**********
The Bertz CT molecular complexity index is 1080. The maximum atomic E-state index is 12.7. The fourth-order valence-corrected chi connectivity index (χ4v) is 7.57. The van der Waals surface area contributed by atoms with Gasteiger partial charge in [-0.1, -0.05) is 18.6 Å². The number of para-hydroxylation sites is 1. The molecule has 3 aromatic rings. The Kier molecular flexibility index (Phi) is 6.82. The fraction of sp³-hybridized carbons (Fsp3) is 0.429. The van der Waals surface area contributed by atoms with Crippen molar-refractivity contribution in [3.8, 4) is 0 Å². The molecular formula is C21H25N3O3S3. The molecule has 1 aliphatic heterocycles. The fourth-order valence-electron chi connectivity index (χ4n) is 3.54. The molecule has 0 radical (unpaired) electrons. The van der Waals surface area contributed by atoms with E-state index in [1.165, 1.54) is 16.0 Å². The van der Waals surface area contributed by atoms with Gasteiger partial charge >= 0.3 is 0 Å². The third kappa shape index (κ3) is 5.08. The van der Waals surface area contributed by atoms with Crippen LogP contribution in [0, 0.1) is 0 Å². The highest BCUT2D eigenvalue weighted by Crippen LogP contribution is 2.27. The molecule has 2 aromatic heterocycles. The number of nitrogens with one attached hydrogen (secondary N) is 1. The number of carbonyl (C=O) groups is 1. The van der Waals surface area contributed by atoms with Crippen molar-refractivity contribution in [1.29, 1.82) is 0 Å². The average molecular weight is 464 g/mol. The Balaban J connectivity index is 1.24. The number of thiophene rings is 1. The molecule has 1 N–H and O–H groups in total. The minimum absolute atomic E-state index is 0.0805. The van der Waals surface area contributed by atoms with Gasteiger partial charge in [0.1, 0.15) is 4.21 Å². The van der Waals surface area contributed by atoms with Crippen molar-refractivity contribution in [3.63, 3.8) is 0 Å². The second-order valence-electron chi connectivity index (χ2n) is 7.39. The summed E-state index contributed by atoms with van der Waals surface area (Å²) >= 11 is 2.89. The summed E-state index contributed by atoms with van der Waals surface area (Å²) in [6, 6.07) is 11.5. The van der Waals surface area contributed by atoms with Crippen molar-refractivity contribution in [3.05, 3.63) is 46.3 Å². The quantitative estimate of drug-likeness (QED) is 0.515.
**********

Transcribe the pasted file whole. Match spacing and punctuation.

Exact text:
The Bertz CT molecular complexity index is 1080. The maximum atomic E-state index is 12.7. The fourth-order valence-corrected chi connectivity index (χ4v) is 7.57. The van der Waals surface area contributed by atoms with Gasteiger partial charge in [-0.1, -0.05) is 18.6 Å². The number of para-hydroxylation sites is 1. The molecule has 3 aromatic rings. The Kier molecular flexibility index (Phi) is 6.82. The fraction of sp³-hybridized carbons (Fsp3) is 0.429. The van der Waals surface area contributed by atoms with Crippen molar-refractivity contribution in [3.8, 4) is 0 Å². The molecular formula is C21H25N3O3S3. The molecule has 1 aliphatic heterocycles. The fourth-order valence-electron chi connectivity index (χ4n) is 3.54. The molecule has 0 radical (unpaired) electrons. The van der Waals surface area contributed by atoms with E-state index in [1.165, 1.54) is 16.0 Å². The van der Waals surface area contributed by atoms with Gasteiger partial charge >= 0.3 is 0 Å². The third kappa shape index (κ3) is 5.08. The van der Waals surface area contributed by atoms with Crippen LogP contribution in [0, 0.1) is 0 Å². The highest BCUT2D eigenvalue weighted by Crippen LogP contribution is 2.27. The molecule has 2 aromatic heterocycles. The number of nitrogens with one attached hydrogen (secondary N) is 1. The number of carbonyl (C=O) groups is 1. The van der Waals surface area contributed by atoms with Crippen molar-refractivity contribution in [1.29, 1.82) is 0 Å². The average molecular weight is 464 g/mol. The Balaban J connectivity index is 1.24. The number of thiophene rings is 1. The molecule has 1 N–H and O–H groups in total. The minimum absolute atomic E-state index is 0.0805. The van der Waals surface area contributed by atoms with Gasteiger partial charge in [0.1, 0.15) is 4.21 Å². The van der Waals surface area contributed by atoms with Crippen molar-refractivity contribution in [3.63, 3.8) is 0 Å². The second-order valence-electron chi connectivity index (χ2n) is 7.39. The summed E-state index contributed by atoms with van der Waals surface area (Å²) >= 11 is 2.89. The summed E-state index contributed by atoms with van der Waals surface area (Å²) in [6, 6.07) is 11.5. The van der Waals surface area contributed by atoms with Crippen molar-refractivity contribution in [3.05, 3.63) is 46.3 Å². The quantitative estimate of drug-likeness (QED) is 0.515.